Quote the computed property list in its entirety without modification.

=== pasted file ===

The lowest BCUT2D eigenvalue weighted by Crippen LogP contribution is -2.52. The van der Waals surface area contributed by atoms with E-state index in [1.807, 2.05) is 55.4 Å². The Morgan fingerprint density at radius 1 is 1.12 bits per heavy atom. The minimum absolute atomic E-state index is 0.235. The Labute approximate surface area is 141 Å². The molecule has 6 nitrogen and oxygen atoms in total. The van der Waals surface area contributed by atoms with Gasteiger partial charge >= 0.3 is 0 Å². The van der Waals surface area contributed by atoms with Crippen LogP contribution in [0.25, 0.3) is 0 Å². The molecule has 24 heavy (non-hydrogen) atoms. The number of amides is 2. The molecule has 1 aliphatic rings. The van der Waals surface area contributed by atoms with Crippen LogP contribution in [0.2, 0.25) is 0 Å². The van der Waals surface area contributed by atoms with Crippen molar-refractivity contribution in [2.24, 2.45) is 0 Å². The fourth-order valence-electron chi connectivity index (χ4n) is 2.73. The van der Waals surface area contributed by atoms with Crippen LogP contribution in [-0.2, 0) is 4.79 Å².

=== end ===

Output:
The lowest BCUT2D eigenvalue weighted by Crippen LogP contribution is -2.52. The van der Waals surface area contributed by atoms with E-state index in [1.807, 2.05) is 55.4 Å². The Morgan fingerprint density at radius 1 is 1.12 bits per heavy atom. The minimum absolute atomic E-state index is 0.235. The Labute approximate surface area is 141 Å². The molecule has 6 nitrogen and oxygen atoms in total. The van der Waals surface area contributed by atoms with Gasteiger partial charge >= 0.3 is 0 Å². The van der Waals surface area contributed by atoms with Crippen LogP contribution in [0.25, 0.3) is 0 Å². The molecule has 24 heavy (non-hydrogen) atoms. The number of amides is 2. The molecule has 1 aliphatic rings. The van der Waals surface area contributed by atoms with Crippen LogP contribution in [0.2, 0.25) is 0 Å². The van der Waals surface area contributed by atoms with Crippen molar-refractivity contribution in [2.24, 2.45) is 0 Å². The fourth-order valence-electron chi connectivity index (χ4n) is 2.73. The van der Waals surface area contributed by atoms with Crippen LogP contribution in [-0.2, 0) is 4.79 Å².